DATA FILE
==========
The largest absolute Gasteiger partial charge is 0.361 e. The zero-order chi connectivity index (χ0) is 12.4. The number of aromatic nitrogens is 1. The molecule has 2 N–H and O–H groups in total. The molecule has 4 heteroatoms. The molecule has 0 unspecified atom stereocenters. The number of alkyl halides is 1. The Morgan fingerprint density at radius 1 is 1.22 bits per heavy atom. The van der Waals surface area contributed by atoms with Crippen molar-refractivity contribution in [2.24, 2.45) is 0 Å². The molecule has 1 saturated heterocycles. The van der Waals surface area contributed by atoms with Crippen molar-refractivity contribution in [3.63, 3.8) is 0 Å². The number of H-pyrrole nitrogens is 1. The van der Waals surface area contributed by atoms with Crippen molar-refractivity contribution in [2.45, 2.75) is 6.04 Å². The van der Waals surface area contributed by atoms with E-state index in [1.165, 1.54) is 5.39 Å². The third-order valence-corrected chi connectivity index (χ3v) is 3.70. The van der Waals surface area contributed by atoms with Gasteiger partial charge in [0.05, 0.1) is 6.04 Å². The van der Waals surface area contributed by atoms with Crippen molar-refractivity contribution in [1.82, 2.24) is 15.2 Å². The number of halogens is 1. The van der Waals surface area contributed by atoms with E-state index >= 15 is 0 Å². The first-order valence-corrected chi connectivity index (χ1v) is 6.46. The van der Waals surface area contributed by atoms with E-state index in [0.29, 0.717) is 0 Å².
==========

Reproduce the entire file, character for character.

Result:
The largest absolute Gasteiger partial charge is 0.361 e. The zero-order chi connectivity index (χ0) is 12.4. The number of aromatic nitrogens is 1. The molecule has 2 N–H and O–H groups in total. The molecule has 4 heteroatoms. The molecule has 0 unspecified atom stereocenters. The number of alkyl halides is 1. The Morgan fingerprint density at radius 1 is 1.22 bits per heavy atom. The van der Waals surface area contributed by atoms with Crippen molar-refractivity contribution in [2.24, 2.45) is 0 Å². The molecule has 1 saturated heterocycles. The van der Waals surface area contributed by atoms with Crippen molar-refractivity contribution in [3.63, 3.8) is 0 Å². The number of H-pyrrole nitrogens is 1. The van der Waals surface area contributed by atoms with Crippen molar-refractivity contribution in [2.45, 2.75) is 6.04 Å². The van der Waals surface area contributed by atoms with E-state index in [1.165, 1.54) is 5.39 Å². The third-order valence-corrected chi connectivity index (χ3v) is 3.70. The van der Waals surface area contributed by atoms with Gasteiger partial charge in [0.05, 0.1) is 6.04 Å². The van der Waals surface area contributed by atoms with Crippen molar-refractivity contribution in [1.82, 2.24) is 15.2 Å². The number of halogens is 1. The van der Waals surface area contributed by atoms with E-state index >= 15 is 0 Å². The first-order valence-corrected chi connectivity index (χ1v) is 6.46. The van der Waals surface area contributed by atoms with E-state index in [0.29, 0.717) is 0 Å².